The East Coast Rail Link (ECRL) is a significant infrastructure project in Malaysia, connecting the country’s east and west coasts with more than 400 miles of train tracks. The project is being constructed by China Communications Construction Co. (CCCC), a state contractor under the Belt and Road Initiative (BRI). The BRI is a vast portfolio of overseas infrastructure investments that Chinese leader Xi Jinping launched a decade ago, underpinned by Chinese state financing. However, the ECRL has faced challenges in terms of budget and deadlines, which is symbolic of the difficulties faced by the BRI.

It’s successful by comparison

The ECRL is considered a relative success story in comparison to other major infrastructure projects in Malaysia that have been bogged down in local politics and corruption allegations. The project was revived after being put on ice by the Malaysian government in 2018 amid corruption allegations but is now set to be completed in 2027. However, the twists and turns in its ongoing saga show how Beijing’s effort to build infrastructure across the globe, helping exert its influence, does not always go well on the ground.

Areas needed development

When it broke ground in 2017, Malaysia’s leaders hailed the ECRL as a critical development project, linking up the country’s underdeveloped east coast with the more industrial areas on its west coast. For Chinese companies, Belt and Road was an opportunity to take on new work abroad, outside saturated domestic industry and construction sectors. However, researchers say the projects likely happened without enough due diligence from Chinese investors.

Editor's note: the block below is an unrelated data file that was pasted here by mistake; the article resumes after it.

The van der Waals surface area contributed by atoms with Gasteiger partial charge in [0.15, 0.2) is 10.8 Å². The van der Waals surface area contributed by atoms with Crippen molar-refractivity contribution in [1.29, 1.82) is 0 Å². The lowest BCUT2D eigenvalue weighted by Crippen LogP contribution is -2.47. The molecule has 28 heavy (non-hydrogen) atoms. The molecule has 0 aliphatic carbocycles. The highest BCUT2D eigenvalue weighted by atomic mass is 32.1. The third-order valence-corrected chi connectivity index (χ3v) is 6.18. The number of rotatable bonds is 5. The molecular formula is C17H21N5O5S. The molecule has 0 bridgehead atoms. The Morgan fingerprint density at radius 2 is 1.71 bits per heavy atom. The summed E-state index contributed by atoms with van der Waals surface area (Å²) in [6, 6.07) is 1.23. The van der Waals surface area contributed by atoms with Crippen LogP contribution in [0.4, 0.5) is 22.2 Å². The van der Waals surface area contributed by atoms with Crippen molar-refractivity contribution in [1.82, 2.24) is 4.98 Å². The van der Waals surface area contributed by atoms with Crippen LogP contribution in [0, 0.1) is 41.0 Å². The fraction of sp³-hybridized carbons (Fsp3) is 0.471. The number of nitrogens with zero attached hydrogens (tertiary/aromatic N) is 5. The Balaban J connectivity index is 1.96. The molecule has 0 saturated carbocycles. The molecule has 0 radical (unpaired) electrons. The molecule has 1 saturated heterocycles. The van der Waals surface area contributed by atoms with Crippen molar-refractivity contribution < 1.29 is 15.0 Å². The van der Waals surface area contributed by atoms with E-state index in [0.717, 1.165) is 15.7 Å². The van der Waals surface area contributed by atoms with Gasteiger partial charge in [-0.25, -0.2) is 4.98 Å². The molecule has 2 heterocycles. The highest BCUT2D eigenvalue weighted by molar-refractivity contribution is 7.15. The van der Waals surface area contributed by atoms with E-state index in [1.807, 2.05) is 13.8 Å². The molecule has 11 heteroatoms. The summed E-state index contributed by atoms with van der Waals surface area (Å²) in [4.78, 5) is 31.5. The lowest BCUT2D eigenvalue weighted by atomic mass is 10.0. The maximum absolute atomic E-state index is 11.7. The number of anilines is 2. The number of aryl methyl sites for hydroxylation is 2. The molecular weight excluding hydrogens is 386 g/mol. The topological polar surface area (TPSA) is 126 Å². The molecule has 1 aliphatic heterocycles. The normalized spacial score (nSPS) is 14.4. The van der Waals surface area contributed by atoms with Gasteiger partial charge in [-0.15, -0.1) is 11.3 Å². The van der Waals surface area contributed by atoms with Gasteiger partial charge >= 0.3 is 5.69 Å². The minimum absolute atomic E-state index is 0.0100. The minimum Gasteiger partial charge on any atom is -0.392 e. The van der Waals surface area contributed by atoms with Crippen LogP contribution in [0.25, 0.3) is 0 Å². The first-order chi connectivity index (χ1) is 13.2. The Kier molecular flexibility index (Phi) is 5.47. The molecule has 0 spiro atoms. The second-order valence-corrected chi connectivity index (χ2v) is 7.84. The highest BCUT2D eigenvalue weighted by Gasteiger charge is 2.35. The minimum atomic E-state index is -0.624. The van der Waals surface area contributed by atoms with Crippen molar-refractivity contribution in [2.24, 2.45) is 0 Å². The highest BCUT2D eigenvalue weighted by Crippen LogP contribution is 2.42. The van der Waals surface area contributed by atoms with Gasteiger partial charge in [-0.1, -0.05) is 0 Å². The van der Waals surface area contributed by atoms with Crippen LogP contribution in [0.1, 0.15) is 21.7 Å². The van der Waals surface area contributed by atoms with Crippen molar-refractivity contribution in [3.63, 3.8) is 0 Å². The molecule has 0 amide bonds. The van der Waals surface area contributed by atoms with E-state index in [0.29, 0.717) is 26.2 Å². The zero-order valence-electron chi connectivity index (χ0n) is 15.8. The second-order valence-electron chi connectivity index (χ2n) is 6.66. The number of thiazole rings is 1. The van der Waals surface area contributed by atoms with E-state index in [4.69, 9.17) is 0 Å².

China showed it could be flexible

In 2018, the ECRL project ran aground after Malaysia discovered some $700 million from government funds had been funneled into personal accounts controlled by then-Prime Minister Najib. Najib was ousted from power and is currently serving a 12-year prison term for corruption. Anxious to preserve good ties with Malaysia, CCCC and China’s Export Import Bank offered to renegotiate the terms of the project. In 2019, CCCC agreed to reduce the overall budget by about $4.3 billion. CCCC and Malaysia’s state railroad operator set up a joint venture with equal stakes to manage the East Coast Rail Link.

Tunneling into forest after all

The new plan for the ECRL would avoid drilling through solid bedrock in the ecologically protected Gombak Forest. However, when NPR visited a rail link station on the northern outskirts, workers from Bangladesh and Indonesia were seen blasting a more than 8-mile-long tunnel out of solid bedrock. The tunnel represents a feat of engineering at the heart of the ECRL project.